Reading German food labels
All food products produced in the European Union must follow the European Union’s Food Labeling Laws. Information that must be on a food label includes the following:
- Name of the product
- List of ingredients
- Allergy causing substances
- Expiration date
- Contents (measurement in g, kg, ml, etc. of edible portion)
- Genetically modified or irradiated
- “bestrahit” oder “mit ionisierenden Strahlen behandelt”
- Open foods such as fruits and vegetables:
- Name of fruit or vegetable
- Country of origin
- Use of preservatives
- Final price and price per kg, liter, piece, etc.
You are probably familiar with the Nutrition Facts Panel in the U.S. All food items, except for open products such as fruits and vegetables and meat, must have the Nutrition Facts Panel on the label in a specific format and it must always contain the same information such as calories, fat, protein, and carbohydrates per serving and ingredients. In Germany, there is no standardized food label. Besides the information previously listed, all nutritional information is purely optional unless a claim (example: low-fat, healthy) is made on the label.
The percentages of certain nutrients that are listed on the American Nutrition Facts food label refer to the Reference Daily Intake (RDI). RDIs are set by the USDA as estimates of how much of certain nutrients we should be eating. Germans have similar guidelines called the Guidelines Daily Amounts (GDAs). German labels may carry percentages based upon the GDAs. The German government has set GDAs for fat, saturated fat, carbohydrates, sugar and fiber.
Below are the German GDAs compared to the American RDIs (the RDIs are in parentheses). As you can see, most of the GDAs are similar to the RDIs except for salt.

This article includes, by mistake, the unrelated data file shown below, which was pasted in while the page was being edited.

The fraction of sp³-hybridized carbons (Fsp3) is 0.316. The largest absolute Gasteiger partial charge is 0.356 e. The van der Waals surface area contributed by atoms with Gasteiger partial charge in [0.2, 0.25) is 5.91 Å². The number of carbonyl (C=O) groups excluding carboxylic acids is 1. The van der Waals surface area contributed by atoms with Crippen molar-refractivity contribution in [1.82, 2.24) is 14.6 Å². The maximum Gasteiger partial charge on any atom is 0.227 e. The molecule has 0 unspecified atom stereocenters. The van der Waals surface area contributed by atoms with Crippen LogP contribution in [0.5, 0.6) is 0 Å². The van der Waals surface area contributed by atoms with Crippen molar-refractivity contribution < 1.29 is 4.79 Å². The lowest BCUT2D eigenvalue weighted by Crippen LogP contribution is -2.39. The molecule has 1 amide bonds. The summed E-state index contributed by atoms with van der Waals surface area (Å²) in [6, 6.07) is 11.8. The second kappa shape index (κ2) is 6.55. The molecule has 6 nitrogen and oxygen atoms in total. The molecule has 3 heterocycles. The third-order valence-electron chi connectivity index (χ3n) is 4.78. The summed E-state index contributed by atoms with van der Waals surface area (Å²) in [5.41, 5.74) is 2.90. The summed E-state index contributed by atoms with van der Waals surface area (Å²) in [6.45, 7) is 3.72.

|Energy||2000 kcal||2500 kcal|
|Protein||50 g||60 g|
|Carbohydrates||270 g (300 g)||340 g (375 g)|
|Fat||70 g (65 g)||80 g (80 g)|
|Saturated Fat||20 g (20 g)||30 g (25 g)|
|Fiber||25 g (25 g)||25 g (30 g)|
|Salt||6000 mg Sodium (2400 mg)||6000 mg Sodium (2400 mg)|
|Total Sugar||90 g||110 g|
To read a German food label, it helps to know some German. Here is a guide to the most common words found on a German nutrition label:
Portionsgrösse Portion Size
Brennwert Caloric Value
In case you need something in a grocery stores, here are a few important statement:
How much does it cost per kilo? Wieviel kostet das pro Kilo?
How long will it keep? Wie lange ist das haltbar?
I’ll take this. Iche nehme dies.
Give me half a kilo of it. Geben Sie mir ein halbes Kilo davon.
Can you wrap it up for the journey? Konnen Sie mir das Fur die Reise verpacken?
Here is a review of the units of measurements use in the United States:
8 ounces = 1 cup
16 ounces = 2 cups = 1 pint
32 ounces = 4 cups = 2 pints = ½ gallon
64 ounces = 8 cups = 4 pints = 1 gallon
128 ounces = 16 cups = 8 pints = 4 quarts = 1 gallon
1 pound = 16 ounces
Unlike the United States, Europe uses the metric system. Here are a few helpful conversions you may need during you grocery shopping.
1 pound = 0.45 kilograms
1 kilogram = 2.2 pounds
1 ounce = 28 grams
1 gram = 0.035 ounces
1 ounce = 30 milliliters
1 milliliter = 0.03 ounces
1 cup = 0.24 liters
1 liter = 4.2 cups
1 teaspoon = 5 milliliters
1 tablespoon = 15 milliliters
1 cup = 240 milliliters
An 8-ounce baby bottle contains 240 milliliters.
Jenny Dietrich, Brend Dietrich and Sandra Erb contributed to this article.